when i was a little girl, my friends and i used to play “house” (not nate dog’s version. RIP), “wedding” (in which some little boy would begrudgingly walk down the sidewalk aisle and have his friends laugh at him only because he liked you — not much changes with that when they reach adulthood, eh? lol), “kitchen” and all those other games that socialize little girls to want to grow up, get married and be a good stepford wife.
only thing is, i never saw myself married, even as a young girl. it was just fun to see if i could really get a grubby little boy who clearly wanted to be anywhereelsebutthere, to stay still long enough to mimic the tired-from-work husband who came home to a dinner of mud pies, rock potatoes, plastic chicken, and grass salad, ready to eat.
as i got older, this really didn’t change. even when i started having crushes and daydreaming about some “knuckle-headed little n*gga” as my dad so nicely referred to them, i still didn’t see being married as something that i’d ever be okay with. they say every little girl/teenaged girl/woman dreams about her wedding, and this might be true, because i could definitely see some fabulous beach wedding with lightweight white fabric blowing in the wind as i walked towards some faceless man, but the actual marriage? i would nearly break out in hives at the thought of being someone’s wife.
i always dreamed of traveling the world with some handsome man that would also be my bestfriend. i dreamed of adopting two (twin) little boys. things one would associate with marriage, but never actually being married. lol
“forever never seems that long until you’re grown…” sorry andre, but i realized that at age 14. forever is a very long time.
funny thing is, i’ve spent most of my dating years in (long) serious relationships, and i actually think i’d be a pretty awesome wife. still, each time a boyfriend would start talking about baby bumps, forever, and what city we should live in to raise our kids in a serious manner, i’d panic. heart and thoughts would race, and before i knew it i was subtly and subconsciously self-sabotaging (that alliteration was not on purpose. lol). eventually, we’d break up. and while there are myriad reasons why the relationships didn’t work out, i can’t discard the probability that my “freak out” had a small (or big, depending) part in each one, eventually. i’ve heard it all: i’m not open enough to truly Love someone, i can’t accept a good thing (let me just say that the whole “good” part is VERY debatable though), i’m scared to lose, scared to fail … etc.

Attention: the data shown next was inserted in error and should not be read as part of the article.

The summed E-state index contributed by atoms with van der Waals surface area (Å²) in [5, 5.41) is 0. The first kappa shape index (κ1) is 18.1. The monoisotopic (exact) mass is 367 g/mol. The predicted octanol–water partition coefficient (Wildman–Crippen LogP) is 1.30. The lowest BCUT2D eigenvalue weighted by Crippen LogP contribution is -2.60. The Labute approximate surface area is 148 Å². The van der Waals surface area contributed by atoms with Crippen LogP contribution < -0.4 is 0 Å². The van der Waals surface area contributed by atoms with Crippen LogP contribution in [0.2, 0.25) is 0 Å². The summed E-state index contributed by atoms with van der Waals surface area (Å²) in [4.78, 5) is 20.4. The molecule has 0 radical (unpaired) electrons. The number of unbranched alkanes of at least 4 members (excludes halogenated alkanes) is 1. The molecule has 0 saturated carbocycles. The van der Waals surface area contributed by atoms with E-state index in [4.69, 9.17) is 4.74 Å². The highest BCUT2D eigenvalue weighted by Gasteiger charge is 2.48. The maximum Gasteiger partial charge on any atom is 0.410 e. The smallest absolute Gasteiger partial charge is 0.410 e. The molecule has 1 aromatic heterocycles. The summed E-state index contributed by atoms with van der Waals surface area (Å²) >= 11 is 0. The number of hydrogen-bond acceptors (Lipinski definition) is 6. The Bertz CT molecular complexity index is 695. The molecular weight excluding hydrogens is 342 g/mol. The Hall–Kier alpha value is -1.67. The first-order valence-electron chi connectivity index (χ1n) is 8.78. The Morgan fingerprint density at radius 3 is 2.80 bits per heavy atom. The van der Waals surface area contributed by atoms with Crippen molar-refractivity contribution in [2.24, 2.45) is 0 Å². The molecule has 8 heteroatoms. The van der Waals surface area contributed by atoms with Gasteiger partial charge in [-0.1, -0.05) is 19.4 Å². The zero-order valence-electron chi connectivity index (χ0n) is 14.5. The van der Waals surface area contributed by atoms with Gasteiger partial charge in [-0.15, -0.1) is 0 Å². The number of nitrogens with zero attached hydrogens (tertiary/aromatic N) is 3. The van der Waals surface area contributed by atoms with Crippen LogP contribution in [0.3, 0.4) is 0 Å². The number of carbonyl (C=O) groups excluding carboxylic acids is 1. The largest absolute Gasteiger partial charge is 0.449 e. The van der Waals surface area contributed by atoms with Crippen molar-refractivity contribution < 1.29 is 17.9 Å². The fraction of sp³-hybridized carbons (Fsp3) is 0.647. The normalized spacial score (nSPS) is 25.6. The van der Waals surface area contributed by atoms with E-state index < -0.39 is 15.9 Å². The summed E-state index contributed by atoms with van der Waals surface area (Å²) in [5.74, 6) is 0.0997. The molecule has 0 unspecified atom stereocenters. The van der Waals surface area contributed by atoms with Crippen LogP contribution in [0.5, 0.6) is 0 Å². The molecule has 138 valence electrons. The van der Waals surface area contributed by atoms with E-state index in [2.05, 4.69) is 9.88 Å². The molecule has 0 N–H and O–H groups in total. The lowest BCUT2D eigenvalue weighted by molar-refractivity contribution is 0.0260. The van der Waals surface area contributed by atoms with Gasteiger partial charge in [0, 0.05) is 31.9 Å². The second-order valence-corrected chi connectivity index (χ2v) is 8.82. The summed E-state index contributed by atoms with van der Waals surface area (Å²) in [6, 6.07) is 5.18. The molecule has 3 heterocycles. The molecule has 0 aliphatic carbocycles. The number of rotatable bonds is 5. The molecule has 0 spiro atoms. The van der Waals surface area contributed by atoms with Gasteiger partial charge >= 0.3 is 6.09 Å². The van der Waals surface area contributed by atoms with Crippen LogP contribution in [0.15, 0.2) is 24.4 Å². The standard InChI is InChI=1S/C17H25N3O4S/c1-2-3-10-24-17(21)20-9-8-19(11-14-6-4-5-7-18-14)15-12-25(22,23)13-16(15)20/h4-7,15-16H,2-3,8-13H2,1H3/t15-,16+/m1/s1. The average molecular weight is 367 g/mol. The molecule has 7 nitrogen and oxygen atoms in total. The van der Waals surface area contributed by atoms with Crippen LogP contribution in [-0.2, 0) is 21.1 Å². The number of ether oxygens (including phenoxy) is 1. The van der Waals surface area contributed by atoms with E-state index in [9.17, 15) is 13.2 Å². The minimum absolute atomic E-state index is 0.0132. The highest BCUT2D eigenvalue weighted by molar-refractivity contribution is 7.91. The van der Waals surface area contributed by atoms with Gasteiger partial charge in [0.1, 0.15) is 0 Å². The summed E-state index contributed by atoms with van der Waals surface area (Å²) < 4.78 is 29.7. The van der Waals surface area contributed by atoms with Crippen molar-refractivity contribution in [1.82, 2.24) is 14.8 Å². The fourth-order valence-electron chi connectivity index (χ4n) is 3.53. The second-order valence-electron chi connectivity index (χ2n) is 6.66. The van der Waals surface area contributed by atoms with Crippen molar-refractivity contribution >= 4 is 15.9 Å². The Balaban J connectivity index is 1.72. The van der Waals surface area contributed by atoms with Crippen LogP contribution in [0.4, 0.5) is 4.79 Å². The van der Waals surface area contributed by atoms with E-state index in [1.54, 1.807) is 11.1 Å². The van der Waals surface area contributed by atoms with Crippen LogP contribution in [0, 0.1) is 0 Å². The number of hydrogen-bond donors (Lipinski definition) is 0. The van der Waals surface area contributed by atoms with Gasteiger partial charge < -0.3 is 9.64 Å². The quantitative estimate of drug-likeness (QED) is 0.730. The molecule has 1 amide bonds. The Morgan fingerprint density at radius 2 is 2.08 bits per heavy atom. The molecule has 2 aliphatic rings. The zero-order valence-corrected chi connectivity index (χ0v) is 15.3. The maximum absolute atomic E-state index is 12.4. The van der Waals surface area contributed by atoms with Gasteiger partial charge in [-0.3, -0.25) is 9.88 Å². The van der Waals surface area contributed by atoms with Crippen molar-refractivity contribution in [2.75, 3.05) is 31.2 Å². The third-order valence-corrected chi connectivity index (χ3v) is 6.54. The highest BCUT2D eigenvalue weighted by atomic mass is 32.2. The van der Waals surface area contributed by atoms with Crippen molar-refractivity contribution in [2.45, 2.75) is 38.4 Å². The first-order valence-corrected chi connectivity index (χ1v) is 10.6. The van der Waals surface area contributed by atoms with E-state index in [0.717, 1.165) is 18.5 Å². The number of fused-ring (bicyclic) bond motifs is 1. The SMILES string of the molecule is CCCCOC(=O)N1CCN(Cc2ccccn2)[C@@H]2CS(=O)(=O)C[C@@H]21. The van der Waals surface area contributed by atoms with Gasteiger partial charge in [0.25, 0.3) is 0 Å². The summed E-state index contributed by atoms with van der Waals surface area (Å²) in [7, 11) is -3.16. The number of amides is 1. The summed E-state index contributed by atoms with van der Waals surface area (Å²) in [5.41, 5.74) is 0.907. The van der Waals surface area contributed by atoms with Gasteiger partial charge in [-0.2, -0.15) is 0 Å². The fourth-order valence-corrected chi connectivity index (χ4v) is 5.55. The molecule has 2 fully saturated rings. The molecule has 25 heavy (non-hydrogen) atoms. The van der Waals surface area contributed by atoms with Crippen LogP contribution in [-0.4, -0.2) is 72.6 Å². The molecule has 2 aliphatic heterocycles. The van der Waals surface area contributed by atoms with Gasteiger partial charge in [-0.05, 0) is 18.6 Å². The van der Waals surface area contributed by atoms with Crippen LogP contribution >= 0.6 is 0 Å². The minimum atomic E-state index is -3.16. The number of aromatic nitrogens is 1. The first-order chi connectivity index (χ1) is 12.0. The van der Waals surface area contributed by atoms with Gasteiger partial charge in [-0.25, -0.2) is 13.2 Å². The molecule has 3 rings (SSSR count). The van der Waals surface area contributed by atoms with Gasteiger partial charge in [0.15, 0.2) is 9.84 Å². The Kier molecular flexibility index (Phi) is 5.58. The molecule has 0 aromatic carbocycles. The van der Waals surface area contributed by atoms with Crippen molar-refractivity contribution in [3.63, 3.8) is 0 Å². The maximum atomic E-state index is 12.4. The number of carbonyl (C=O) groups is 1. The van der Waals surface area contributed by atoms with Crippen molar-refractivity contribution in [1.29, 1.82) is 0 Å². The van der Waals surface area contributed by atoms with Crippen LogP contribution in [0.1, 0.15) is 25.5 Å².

which brings me to present day. a couple months ago, i was watching some reality show about this married couple and i found myself smiling and admiring how happy they were. even when they argued, i appreciated the way in which they did so, the way in which he genuinely wanted to work out whatever was wrong. it was sweet.
in that moment i dared to look to the future and picture myself married. i did, and i didn’t panic. there was absolutely no fear. i must say, i was proud of myself. lol.
one of my favorite books ever is Raising Fences: A Black Man’s Love Story, by Michael Datcher. a memoir written like fiction, it bounces back and forth from his childhood to adulthood, slowly (and poetically) piecing together the journey he took in overcoming his psychological barriers to reach the point of being able to accept that he could indeed have the white picket fence and beautiful wife he’d always dreamed of, but never thought possible. (great book. read it, love it, and then tell me what you thought of it if you do.)
i’ve been a little of the opposite. i’ve always thought it possible, and maybe even unavoidable, but never had rosy dreams of cooking, cleaning and saying “hello dear” everyday for the rest of my life.
so while i know that any man whom is actually brave enough to marry me will be in for a adventure of a lifetime challenge (a [mostly] pleasant and exciting challenge, but a challenge nonetheless), i can now say i can look and see a picket fence in my future, and not break out in hives. and that, ladies and gentlemen, is progress.